Every dog has its day, sure. But, if your dog has seen many days, is he ready for his senior years?
As our beloved family pet grows older, their needs change. They are more likely to experience health problems, and their food and exercise needs aren’t what they were.
How can you best care for your senior dog? You want your dog to live a long, healthy life, which means changing your dog’s routine a bit as they age.
If you’re ready to help your senior dog, keep reading to learn the ten best ways you can help an older dog live well.
1. Look After the Teeth of a Senior Dog
Dental care is important for dogs of all ages, but especially senior dogs. As they age, they are more likely to develop problems such as broken teeth, plaque build-up, and infections that require tooth removal.
Help your senior dog by inspecting their mouth and gums regularly and giving them dental dog care chews to help reduce plaque.
Make sure your vet also inspects their teeth when you visit— if not, look for a dog dental specialist.
2. Switch to Food for Senior Dogs
As your dogs become older, their dietary needs change. Older dogs tend to need less exercise and become more sedentary, so they need fewer calories each day.
Gradually phase out your dog’s food to a food designed for older dogs. These are usually lower in calories and fat, but also contain additional nutrients to help dogs with common problems they encounter in old age, such as arthritis.
Before switching food, always ask your vet about which food may be best for your dog. As obesity is common in old dogs, you want to make sure you’re feeding correctly.
3. Consider Adding Ramps to Your Home
Older dogs, with joint pain, arthritis, and mobility issues, find it harder to run up and down stairs or jump onto furniture, compared to their younger years.
To help your dog, why not install a ramp so they can avoid stairs. If your dog loves the backyard, for example, a ramp over part of the deck stairs could make it more comfortable for them to go outside.
Or, you can find furniture ramps created for beds and sofas, designed to help dogs who can no longer leap or jump like they used to.
4. Schedule Regular Vet Visits
When caring for elderly dogs, their health can change rapidly. If you’re not already, make sure you take your dog to the vet at least once per year for a full health inspection.
As with humans, it’s always better to catch any health problems early, before they have the chance to progress further. Luckily, many health conditions in older dogs can be treated with the right medicine, so vet visits give your beloved dog the best chance of a long and healthy life.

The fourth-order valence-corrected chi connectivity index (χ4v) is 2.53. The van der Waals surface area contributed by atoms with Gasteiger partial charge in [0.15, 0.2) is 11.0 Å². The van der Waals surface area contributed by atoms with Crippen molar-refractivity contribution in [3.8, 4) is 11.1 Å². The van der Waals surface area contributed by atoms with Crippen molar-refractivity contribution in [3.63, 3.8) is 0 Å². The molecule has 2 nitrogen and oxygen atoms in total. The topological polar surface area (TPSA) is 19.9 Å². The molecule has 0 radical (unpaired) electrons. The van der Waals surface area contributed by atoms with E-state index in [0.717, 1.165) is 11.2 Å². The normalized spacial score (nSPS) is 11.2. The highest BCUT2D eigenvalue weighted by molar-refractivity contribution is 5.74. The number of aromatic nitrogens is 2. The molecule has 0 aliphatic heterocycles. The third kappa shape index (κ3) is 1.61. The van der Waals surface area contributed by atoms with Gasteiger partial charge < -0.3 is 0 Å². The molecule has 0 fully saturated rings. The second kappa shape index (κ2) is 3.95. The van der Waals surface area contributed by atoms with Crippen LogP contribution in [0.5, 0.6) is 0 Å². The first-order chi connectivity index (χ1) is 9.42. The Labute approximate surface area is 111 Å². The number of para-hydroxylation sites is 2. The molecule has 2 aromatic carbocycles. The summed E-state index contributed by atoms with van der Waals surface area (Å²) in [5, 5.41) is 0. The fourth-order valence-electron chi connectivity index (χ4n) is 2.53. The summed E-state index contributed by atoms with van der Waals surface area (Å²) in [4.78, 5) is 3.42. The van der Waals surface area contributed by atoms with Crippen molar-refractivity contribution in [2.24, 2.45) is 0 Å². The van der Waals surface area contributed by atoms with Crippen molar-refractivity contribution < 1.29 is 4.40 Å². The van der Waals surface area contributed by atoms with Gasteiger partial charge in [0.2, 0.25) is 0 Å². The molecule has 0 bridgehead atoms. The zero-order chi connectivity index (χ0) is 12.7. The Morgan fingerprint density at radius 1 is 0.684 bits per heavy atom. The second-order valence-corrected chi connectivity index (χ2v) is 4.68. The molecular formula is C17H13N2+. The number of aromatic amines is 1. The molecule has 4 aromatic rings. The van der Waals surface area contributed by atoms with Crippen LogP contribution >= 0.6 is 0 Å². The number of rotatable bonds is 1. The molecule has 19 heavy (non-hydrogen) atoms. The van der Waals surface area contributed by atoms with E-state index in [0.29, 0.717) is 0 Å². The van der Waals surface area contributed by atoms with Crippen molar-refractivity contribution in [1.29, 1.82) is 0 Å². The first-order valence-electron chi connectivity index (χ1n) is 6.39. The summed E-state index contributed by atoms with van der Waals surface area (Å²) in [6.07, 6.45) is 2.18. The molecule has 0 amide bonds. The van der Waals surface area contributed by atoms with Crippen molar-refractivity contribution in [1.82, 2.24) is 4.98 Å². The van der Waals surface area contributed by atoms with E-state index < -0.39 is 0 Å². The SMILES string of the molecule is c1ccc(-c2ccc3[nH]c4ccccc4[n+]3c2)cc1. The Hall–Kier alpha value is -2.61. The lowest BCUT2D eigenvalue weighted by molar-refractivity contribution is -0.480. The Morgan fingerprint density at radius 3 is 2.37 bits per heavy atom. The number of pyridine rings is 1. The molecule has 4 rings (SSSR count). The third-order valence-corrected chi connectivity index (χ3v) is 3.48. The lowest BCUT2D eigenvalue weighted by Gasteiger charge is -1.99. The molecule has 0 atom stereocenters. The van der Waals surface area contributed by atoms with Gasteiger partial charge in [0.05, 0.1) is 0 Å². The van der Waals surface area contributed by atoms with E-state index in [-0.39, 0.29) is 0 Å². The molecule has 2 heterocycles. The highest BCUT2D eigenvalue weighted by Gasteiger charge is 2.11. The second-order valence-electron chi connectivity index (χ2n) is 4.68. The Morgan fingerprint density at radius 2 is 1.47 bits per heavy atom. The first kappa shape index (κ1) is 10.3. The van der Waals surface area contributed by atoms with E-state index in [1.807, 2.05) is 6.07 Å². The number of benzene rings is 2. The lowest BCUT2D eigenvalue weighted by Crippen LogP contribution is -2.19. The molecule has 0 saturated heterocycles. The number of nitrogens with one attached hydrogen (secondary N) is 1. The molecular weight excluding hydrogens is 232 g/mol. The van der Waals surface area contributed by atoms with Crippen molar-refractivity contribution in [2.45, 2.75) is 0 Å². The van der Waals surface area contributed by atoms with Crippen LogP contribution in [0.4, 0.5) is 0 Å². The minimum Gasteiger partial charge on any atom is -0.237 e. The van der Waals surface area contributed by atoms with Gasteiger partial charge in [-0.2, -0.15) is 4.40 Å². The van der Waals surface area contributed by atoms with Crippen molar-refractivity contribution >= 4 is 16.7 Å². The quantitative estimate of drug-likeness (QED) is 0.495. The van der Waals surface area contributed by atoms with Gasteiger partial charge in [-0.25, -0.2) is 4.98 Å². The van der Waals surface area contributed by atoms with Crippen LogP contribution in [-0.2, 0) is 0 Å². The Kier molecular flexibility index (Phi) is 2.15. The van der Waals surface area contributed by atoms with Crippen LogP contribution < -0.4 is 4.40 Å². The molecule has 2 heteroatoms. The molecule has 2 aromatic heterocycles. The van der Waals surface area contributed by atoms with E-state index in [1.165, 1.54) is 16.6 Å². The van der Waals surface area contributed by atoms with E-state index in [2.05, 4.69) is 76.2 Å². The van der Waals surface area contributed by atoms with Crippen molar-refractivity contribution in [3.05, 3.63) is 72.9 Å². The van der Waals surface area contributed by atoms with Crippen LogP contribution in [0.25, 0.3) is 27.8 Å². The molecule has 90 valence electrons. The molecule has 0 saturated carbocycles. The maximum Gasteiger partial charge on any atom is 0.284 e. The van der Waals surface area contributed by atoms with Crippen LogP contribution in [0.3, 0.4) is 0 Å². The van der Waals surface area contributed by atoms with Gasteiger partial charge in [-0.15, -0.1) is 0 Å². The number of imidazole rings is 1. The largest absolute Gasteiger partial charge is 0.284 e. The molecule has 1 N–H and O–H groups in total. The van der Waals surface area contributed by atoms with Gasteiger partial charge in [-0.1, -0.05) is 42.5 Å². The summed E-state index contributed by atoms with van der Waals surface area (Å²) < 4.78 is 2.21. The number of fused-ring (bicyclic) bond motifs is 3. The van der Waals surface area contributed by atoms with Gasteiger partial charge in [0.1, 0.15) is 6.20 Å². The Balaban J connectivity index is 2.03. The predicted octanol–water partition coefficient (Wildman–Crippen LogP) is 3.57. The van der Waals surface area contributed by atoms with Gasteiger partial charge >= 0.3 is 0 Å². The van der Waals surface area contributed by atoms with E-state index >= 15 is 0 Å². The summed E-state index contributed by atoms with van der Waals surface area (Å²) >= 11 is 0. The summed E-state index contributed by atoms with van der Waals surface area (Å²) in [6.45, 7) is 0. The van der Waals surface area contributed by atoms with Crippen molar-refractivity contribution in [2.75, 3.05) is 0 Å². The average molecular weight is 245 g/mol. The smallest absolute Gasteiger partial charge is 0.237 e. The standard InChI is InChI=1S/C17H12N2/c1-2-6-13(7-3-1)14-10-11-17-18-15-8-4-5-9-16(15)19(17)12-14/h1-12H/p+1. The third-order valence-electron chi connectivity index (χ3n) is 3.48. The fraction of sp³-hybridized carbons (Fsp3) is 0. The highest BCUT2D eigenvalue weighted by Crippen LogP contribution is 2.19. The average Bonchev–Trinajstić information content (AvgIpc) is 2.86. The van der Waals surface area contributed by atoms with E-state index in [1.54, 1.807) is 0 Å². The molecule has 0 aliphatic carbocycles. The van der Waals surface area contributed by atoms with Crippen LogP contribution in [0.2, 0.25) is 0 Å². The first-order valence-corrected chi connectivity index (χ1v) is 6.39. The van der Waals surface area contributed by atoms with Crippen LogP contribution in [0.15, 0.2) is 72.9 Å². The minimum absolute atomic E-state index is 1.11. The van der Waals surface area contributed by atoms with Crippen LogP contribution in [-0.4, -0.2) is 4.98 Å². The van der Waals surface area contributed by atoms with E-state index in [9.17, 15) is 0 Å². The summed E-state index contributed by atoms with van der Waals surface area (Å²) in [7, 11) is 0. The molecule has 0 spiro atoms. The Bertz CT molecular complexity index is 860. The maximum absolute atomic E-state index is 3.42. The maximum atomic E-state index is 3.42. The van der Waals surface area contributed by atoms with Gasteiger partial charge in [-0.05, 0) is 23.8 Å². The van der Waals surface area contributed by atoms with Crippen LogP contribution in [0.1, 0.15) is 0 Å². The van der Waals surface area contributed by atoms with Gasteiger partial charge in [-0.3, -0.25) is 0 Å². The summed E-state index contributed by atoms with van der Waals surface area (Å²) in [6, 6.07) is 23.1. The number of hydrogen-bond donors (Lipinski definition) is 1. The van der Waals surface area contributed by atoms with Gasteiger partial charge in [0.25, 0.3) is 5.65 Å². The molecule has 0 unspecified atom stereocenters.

5. Don’t Neglect Exercise
Old dogs can still learn new tricks! Sure, your dog may be older, but that doesn’t mean they no longer need their daily walk or game of fetch.
Instead, adjust your dog’s exercise regime so it’s easier on them. You may need to shorten your walks, or switch to walking on grass instead of concrete if it helps ease pain from arthritis.
All pets need exercise, so find a new routine for your dog where they can exercise safely.
6. Take Note of Any Changes
You should always keep an eye on your dog and inspect their body for any physical changes, like lumps, sores, cataracts, or suspected hearing or vision problems.
Some of the most common health problems in senior dogs, such as cancer, dementia, tumors, or deafness, can be noticed by monitoring your dog for anything out of the ordinary.
Also watch your dog’s behavior, eating, and drinking. If anything seems unusual, let your vet know as it could be a sign of a problem.
7. Consider Your Home’s Temperature
Older dogs are more susceptible to temperature. They feel the cold very easily and can also get overheated fast, so make sure your dog is able to relax at home in a comfortable environment.
In colder climates, a jacket or sweater might help your dog stay warm, especially smaller breeds.
8. Look After Your Dog’s Joints
Limping, stiffness, trouble getting up, and slow walking can be a sign that your dog is suffering from joint pain or arthritis.
Unfortunately, this is common in older dogs and can make it hard for them to move around or rest comfortably. As with humans, our joints wear out over time, causing us pain and discomfort.
Massage, physical therapy, and joint supplements can help older dogs suffering from joint pain—check it out.
9. Get Them Extra Love
Your dog has been a lifelong companion since he was a puppy. Now that he’s older, he may not move as quickly or play as much, but he still needs lots of attention and care!
Make time each day to spend with your dog and keep him comfortable and happy.
10. Provide a Supportive Bed
As older dogs tend to sleep a lot throughout the day, it’s helpful to make sure they have an appropriate place to rest.
Look for a soft and supportive bed where your dog can take naps and rest. It should be easy for them to get in and out of it, and have enough cushioning so that they don’t feel the floor beneath.
If your dog feels the cold easily, add a blanket or some pillows that they can use to make a nest for themselves.
Help Your Elderly Dog With These Tips
If you have a senior dog in your life, use these tips to help them stay safe, healthy, and loved. The care of an older dog is slightly different than a puppy or adult dog, but with the tips above, you can help them live their best life.
Dogs are unwavering companions who love us and depend on us all throughout life, so make sure your lovely pup enjoys his senior years as best he can.
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